Venezuela is a nation is turmoil. The media, as well as our class blog, have highlighted the on going violence and shortages. Many feel that this is a result of the capital controls put in by the socialist regime of Hugo Chavez. By loosening the capital controls on Monday, the Venezuelan government is taking a step in the right direction. However Venezuela has a long way to go, and further progress requires further action.
Venezuela is one of the largest petroleum exporters in the world. It seems absurd to think that there is a food shortage. Yet the country depends heavily on the imports for its food, and the balance of trade is misleading due the heavy influence of oil exports. In the past, in order to curb capital flight, the regime of Hugo Chavez put in place strict capital controls to keep money in the country. The ramifications of these actions are being witnessed today. Many importers lack the currency to secure imports due to capital controls.
The government of Venezuela has taken action. As reported in the Wall Street Journal, the currency controls are being removed, allowing the currency to float on the open market. Lifting the currency controls is hoped to have the effect of clearing up the shortages, alleviating the social unrest. However it could also devalue the currency, causing inflation.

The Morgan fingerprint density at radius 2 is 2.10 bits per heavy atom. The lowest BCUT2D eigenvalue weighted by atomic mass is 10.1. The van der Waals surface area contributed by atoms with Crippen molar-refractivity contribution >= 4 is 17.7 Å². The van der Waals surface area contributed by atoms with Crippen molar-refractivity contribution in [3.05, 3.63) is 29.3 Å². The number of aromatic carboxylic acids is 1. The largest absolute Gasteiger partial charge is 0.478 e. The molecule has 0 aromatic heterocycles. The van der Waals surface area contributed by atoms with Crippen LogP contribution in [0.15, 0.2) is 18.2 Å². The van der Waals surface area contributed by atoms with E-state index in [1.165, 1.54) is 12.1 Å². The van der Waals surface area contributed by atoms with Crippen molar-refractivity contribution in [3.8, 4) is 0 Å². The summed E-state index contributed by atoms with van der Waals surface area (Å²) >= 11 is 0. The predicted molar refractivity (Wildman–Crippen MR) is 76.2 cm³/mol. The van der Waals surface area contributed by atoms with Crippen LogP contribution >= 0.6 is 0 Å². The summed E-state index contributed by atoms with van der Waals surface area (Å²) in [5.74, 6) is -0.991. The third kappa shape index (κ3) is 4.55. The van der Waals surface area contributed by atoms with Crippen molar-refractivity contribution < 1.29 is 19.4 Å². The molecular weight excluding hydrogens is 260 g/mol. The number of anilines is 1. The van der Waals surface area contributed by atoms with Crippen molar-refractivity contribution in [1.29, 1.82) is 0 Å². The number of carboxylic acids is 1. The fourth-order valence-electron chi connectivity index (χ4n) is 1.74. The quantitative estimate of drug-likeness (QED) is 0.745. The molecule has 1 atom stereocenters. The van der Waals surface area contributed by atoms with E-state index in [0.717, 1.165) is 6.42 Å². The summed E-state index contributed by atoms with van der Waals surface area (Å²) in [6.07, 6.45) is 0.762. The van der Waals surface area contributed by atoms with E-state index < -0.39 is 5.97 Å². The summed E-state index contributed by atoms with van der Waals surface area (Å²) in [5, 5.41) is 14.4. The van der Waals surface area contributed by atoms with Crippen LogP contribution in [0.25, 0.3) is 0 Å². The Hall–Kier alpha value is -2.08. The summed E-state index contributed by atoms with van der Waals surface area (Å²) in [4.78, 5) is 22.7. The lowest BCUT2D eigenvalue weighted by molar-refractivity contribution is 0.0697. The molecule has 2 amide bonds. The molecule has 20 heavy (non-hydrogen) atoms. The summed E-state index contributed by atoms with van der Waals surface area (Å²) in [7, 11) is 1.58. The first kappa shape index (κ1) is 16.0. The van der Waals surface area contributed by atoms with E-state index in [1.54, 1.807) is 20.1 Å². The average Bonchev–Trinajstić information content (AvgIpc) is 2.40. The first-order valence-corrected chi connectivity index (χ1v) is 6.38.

This can be seen in the short-run international finance diagrams. Upon the removal of the controls, the devaluation would come as a result of a shift in the Net Capital Outflows curve to the right, which has the effect of decreasing the value of the currency relative to the other countries (in this case the US dollar), shown in the currency diagram.
The most obvious way to fight inflation is to raise interest rates. But raising interest rates enough to counter the inflation may be unfeasible and/or undesirable given the current economic situation. A similar effect could be achieved if Venezuela had increased foreign investment. To this, the country should remove laws that limit foreign investment and property rights that where implemented by Chavez. In addition, Venezuela should consider leasing some of its oil and natural gas resources to foreign companies, as it did before the industry was nationalized in 1973. By increasing foreign investment, Venezuela can shift the NCO curve back without messing with interest rates, as well as generating some badly needed revenue for a cash-strapped country.
Considering the natural resources that Venezuela has, it is surprising to see the situation as bad as it is. The situation seems to be largely due to bad economic policy. Capital controls, nationalization, and weak property rights have not proven to be sustainable economic policies. Venezuela’s decision to lift its capital controls should be followed by further “free market” policies rectifying the above problems.